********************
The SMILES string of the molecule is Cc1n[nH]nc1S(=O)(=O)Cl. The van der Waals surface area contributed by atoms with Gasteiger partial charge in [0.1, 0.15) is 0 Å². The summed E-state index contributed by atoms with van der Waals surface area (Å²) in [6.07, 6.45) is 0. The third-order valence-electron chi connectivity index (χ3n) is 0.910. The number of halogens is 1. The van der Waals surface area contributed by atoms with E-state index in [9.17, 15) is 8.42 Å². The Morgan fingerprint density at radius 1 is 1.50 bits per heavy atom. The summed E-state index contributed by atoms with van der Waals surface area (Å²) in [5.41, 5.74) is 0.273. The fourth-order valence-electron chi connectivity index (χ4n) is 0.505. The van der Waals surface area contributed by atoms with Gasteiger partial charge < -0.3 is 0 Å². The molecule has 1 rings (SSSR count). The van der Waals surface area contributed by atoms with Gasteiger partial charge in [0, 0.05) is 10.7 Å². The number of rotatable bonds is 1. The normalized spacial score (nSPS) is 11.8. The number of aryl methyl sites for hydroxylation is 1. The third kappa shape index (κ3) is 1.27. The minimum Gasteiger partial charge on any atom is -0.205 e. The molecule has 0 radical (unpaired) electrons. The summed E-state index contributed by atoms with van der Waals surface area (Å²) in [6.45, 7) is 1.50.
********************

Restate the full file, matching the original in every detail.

The SMILES string of the molecule is Cc1n[nH]nc1S(=O)(=O)Cl. The van der Waals surface area contributed by atoms with Gasteiger partial charge in [0.1, 0.15) is 0 Å². The summed E-state index contributed by atoms with van der Waals surface area (Å²) in [6.07, 6.45) is 0. The third-order valence-electron chi connectivity index (χ3n) is 0.910. The number of halogens is 1. The van der Waals surface area contributed by atoms with E-state index in [9.17, 15) is 8.42 Å². The Morgan fingerprint density at radius 1 is 1.50 bits per heavy atom. The summed E-state index contributed by atoms with van der Waals surface area (Å²) in [5.41, 5.74) is 0.273. The fourth-order valence-electron chi connectivity index (χ4n) is 0.505. The van der Waals surface area contributed by atoms with Gasteiger partial charge < -0.3 is 0 Å². The molecule has 1 rings (SSSR count). The van der Waals surface area contributed by atoms with Gasteiger partial charge in [0, 0.05) is 10.7 Å². The number of rotatable bonds is 1. The normalized spacial score (nSPS) is 11.8. The number of aryl methyl sites for hydroxylation is 1. The third kappa shape index (κ3) is 1.27. The minimum Gasteiger partial charge on any atom is -0.205 e. The molecule has 0 radical (unpaired) electrons. The summed E-state index contributed by atoms with van der Waals surface area (Å²) in [6.45, 7) is 1.50.